Editor's Note
This review summarizes a sustainability assessment of Boswellia in terms of habitat and population trends, harvesting/collection practices and uses, current threats and management measures. The authors conclude that sustainable harvesting and management practices combined with sustainable supply chains are needed to protect this species from overexploitation and thus endangerment.
Ethnopharmacological relevance
Boswellia serrata Roxb. ex Colebr. is a multiple-use tree species used for fodder, timber and is tapped for an oleo-resin known internationally as Indian frankincense or Indian olibanum. The main commercial uses of B. serrata oleo-resin are medicinal, religious, and in cosmetics and perfumery. B. serrata, like other frankincense species, is an important source of boswellic acid used in the pharmaceutical industry. India is the only producer of B. serrata oleo-resin, mainly from the states of Madhya Pradesh, Andhra Pradesh, Gujarat and Jharkhand. Market demands, harvesting and managing practices have pressured Indian frankincense populations into imminent decline and start to affect populations of African frankincense as buyers turn to look for substitutions.

Aims of the review
We have assessed the ecological status of Indian frankincense based on the assumption that current species management practices are not sustainable. This review summarizes the outcomes of this assessment in terms of habitat and population trends, harvesting/collection practices and uses, current threats and management measures.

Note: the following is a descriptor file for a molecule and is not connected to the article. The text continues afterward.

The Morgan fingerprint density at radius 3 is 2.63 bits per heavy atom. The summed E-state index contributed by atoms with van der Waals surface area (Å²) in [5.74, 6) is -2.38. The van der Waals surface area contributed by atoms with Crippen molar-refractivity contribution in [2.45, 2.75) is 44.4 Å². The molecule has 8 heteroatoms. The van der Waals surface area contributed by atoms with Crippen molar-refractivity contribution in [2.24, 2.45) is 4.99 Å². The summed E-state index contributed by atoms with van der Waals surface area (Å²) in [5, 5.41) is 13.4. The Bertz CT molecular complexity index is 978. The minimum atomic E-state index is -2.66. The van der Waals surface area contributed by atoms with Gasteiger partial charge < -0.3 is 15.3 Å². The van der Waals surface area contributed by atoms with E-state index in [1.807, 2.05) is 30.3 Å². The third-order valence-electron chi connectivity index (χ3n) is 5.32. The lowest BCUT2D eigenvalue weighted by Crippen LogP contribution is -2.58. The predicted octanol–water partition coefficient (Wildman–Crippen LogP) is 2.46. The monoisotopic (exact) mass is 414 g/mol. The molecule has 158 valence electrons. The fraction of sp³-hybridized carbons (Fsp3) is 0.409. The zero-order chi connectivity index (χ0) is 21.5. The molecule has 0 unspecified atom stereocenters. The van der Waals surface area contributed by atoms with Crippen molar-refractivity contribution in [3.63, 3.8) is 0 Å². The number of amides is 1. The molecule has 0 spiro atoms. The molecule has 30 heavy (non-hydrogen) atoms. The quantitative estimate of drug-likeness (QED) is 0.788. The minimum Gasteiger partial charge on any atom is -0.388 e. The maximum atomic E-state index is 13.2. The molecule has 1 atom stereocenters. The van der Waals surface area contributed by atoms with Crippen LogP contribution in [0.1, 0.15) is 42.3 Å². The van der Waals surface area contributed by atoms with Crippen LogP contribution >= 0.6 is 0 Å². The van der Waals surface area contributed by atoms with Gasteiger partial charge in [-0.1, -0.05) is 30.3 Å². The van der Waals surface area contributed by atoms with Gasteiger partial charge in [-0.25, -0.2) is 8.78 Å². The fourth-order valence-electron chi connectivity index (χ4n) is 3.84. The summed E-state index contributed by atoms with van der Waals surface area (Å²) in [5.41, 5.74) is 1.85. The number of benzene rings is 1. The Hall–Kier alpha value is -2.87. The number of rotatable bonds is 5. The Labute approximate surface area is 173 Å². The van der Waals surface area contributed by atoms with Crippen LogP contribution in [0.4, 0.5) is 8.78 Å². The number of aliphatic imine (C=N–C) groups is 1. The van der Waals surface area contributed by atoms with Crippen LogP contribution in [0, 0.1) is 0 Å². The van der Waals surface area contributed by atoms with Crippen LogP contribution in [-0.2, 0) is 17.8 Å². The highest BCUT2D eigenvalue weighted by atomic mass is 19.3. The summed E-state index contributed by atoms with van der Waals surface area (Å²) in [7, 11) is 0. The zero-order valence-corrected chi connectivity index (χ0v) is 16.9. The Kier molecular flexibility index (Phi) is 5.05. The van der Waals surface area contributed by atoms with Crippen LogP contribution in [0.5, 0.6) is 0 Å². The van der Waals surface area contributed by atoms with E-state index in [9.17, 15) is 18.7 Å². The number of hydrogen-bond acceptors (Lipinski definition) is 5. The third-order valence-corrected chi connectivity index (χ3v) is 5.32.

Materials and methods
Firstly, we reviewed published information on B. serrata population biology and studies on impacts of wild harvest from across the geographic range of this species. Secondly, global trade data for B. serrata were analysed. Thirdly, we reviewed published information on B. serrata management measures and cultivation practices.

Results
The five largest importers of frankincense from India in 2016–2017 were Trinidad & Tobago, Germany, Guatemala, Mexico and the USA, in order of volume. Total volumes exported were 102.8 metric tonnes in 2015–2016 and 74.56 metric tonnes in 2016–2017. Collection data are less readily available. What could be found, however, points toward market demand for Indian frankincense and its derivatives by far exceeding what can reasonably be harvested/collected without endangering populations of this species, opening the door to adulteration and substitution.

Conclusions
In conclusion, not only sustainable harvesting and management practices, but also establishing sustainable supply chains are needed to protect this species from overexploitation and thus endangerment.